- School choice critics claim that choice puts students up “for sale”
- But big businesses profit handsomely from the government education establishment, often as a result from policies they lobbied for
- Localizing education decisions can actually erode big business’ influence on education
U.S. Secretary of Education Betsy DeVos’ recent speech at Harvard laid bare the fact that all too often support for school choice is perceived by critics as contempt for public schools. DeVos’ talk also highlighted the rhetoric surrounding education policy today, which has done more to divide people rather than offer any substantive discussion.
Predictably, her speech was met with immediate protest. Students held signs that both offered an ad hominem attack and the assertion that, “Our Students Are Not 4 Sale.” Implicit in this protest is the argument that school choice policy is an attempt to privatize education and prioritizes profit ahead of students. Education is a public good, thus education must necessarily be run by the state, according to critics. The fact that some charter schools are managed by private organizations has provided fodder for critics as well.
However, the state has put the interest of private organizations ahead of students’ interests for years.
The No Child Left Behind Act (NCLB) of 2001 mandated standardized testing to assess performance across schools and thus to ultimately hold schools accountable for students’ academic progress. However, this mandate transformed into the inevitable: teaching to the test. Specifically, pressure applied via the testing mandate has led schools to administer tests throughout the year, moving focus away from developing student skills to fervently checking for student progress in anticipation of the year-end assessment. This is a trend that has received plenty of criticism, including statements from former education secretary Arne Duncan that standardized testing has gotten out of hand. Furthermore, common core standards attached to federal block grants have broadened the testing regimen within states.
This degree of testing has extended crony capitalism’s reach to education. The four major testing and textbook publishing companies within the U.S. (McGraw-Hill, Pearson, ETS, and Houghton Mifflin Harcourt) were found in a report by the Center for Media and Democracy to have spent more than $20 million dollars in federal and state lobbying efforts between 2009 and 2014. These efforts were intended to not only increase the level of standardized testing, but also to prevent any rollback of testing requirements.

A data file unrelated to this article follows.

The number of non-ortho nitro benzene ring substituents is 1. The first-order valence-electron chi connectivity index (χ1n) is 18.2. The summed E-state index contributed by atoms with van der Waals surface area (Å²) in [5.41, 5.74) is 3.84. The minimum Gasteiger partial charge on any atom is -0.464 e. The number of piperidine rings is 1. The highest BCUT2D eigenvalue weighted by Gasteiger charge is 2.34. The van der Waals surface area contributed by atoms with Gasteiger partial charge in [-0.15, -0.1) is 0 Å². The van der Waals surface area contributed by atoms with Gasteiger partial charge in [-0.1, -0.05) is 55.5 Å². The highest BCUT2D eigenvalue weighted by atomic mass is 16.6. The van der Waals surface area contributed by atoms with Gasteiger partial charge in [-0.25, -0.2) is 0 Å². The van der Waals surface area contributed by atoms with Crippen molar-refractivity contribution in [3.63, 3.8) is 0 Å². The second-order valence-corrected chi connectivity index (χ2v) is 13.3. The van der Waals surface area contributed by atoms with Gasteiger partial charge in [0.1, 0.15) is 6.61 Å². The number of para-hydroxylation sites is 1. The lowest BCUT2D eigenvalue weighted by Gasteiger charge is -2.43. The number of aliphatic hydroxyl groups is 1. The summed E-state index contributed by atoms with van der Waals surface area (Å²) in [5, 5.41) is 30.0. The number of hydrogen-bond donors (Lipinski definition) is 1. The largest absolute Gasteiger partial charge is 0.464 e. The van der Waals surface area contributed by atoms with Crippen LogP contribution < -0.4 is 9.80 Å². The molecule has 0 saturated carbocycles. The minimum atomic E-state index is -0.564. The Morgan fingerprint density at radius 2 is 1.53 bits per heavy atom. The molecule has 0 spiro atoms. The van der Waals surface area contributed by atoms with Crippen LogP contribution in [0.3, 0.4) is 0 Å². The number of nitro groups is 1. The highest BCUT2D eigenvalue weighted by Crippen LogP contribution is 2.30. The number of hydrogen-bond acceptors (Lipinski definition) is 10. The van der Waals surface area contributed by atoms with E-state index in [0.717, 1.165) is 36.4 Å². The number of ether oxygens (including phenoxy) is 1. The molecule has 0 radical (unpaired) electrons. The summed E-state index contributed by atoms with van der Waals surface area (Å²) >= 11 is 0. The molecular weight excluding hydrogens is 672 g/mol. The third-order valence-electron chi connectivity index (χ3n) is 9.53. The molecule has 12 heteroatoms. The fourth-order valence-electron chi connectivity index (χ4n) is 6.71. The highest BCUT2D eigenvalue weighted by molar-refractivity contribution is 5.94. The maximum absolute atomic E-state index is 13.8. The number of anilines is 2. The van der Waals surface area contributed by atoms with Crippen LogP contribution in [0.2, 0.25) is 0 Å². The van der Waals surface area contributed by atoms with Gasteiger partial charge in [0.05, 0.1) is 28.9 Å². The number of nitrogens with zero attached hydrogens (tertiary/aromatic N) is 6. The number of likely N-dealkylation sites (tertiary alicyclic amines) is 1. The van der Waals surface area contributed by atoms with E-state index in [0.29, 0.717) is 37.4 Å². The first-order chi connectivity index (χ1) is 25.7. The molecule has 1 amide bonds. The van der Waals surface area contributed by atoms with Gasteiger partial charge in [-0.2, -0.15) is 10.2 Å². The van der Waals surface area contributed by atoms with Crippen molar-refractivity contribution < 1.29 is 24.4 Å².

Moreover, Pearson treated school officials (whom were in a capacity to make decisions on student testing) to luxury vacations. In this situation, a misguided policy that affects every traditional public school student was directly influenced and likely perpetuated due to the corrupt nexus between policymakers and those standing to profit from policy decisions. If anything, this example illustrates the fact that traditional public education does not operate within a vacuum devoid of competing interests.
Charter schools run by for-profit companies have also received a share of condemnation; for instance Bernie Sanders railed against “private charter schools” during the presidential election. After all, if state-run schools represent altruism, then for-profit charter management companies must represent exploitation for profit, right? Well, not exactly.
Yes, there are charter school networks run by privately owned companies, and some reports of corruption have surfaced. However, cases of corruption exist within public schools as well, especially considering the recent convictions of those responsible for the large-scale cheating scandal in Atlanta public schools.
Nevertheless, the majority of private charter management companies have been successful. In fact, BASIS Schools, one of the most successful privately run charter school networks in the country, has consistently ranked among not only the best schools in the country, but also the most challenging.
The idea that a privately-owned charter management corporation is just out for profit at the expense of students is simply unfounded. Every day we are faced with newer and better products and services because private organizations compete for our business. When you’re enticed by the option of a new smartphone and decide to buy it, do you make your purchase with the thought that a tech company is simply swindling you? This way of thinking is absurd.
Consumers buy products and services from private companies because they value them and they improve consumers’ quality of life. If a company fails to deliver a quality product, then consumers will go elsewhere. The fact that education is involved should not change one’s way of thinking. If a charter school is not delivering the goods, parents have a say by choosing the door.
Traditional public schools are not exempt from negative influence because they are government-run. It is the opposite. As decisions are centralized and made far away from localities, groups that stand to profit from policy will influence more decisions. Policy run amok does not serve our students. School choice has allowed more decisions to be made at the local level, which truly gives parents the voice to say, “our students are not for sale.”
Tyler Bonin is a contributor to Civitas.